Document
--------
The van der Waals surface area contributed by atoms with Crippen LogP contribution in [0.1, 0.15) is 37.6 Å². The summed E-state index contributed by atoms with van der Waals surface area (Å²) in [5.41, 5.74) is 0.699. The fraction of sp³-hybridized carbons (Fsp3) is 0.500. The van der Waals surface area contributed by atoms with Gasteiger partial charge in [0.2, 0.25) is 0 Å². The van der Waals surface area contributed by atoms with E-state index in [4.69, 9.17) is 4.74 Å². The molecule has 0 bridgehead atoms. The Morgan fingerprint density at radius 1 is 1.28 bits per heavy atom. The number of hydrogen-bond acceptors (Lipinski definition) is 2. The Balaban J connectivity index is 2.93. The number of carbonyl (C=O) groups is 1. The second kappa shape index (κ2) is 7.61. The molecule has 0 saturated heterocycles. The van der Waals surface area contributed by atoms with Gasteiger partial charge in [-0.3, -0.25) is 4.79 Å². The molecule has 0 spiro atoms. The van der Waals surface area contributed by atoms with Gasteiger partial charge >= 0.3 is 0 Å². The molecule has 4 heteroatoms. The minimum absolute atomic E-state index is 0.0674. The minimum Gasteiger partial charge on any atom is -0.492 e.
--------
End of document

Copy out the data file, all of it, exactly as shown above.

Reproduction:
The van der Waals surface area contributed by atoms with Crippen LogP contribution in [0.1, 0.15) is 37.6 Å². The summed E-state index contributed by atoms with van der Waals surface area (Å²) in [5.41, 5.74) is 0.699. The fraction of sp³-hybridized carbons (Fsp3) is 0.500. The van der Waals surface area contributed by atoms with Gasteiger partial charge in [0.2, 0.25) is 0 Å². The van der Waals surface area contributed by atoms with E-state index in [4.69, 9.17) is 4.74 Å². The molecule has 0 bridgehead atoms. The Morgan fingerprint density at radius 1 is 1.28 bits per heavy atom. The number of hydrogen-bond acceptors (Lipinski definition) is 2. The Balaban J connectivity index is 2.93. The number of carbonyl (C=O) groups is 1. The second kappa shape index (κ2) is 7.61. The molecule has 0 saturated heterocycles. The van der Waals surface area contributed by atoms with Gasteiger partial charge in [-0.3, -0.25) is 4.79 Å². The molecule has 0 spiro atoms. The van der Waals surface area contributed by atoms with Gasteiger partial charge >= 0.3 is 0 Å². The molecule has 4 heteroatoms. The minimum absolute atomic E-state index is 0.0674. The minimum Gasteiger partial charge on any atom is -0.492 e.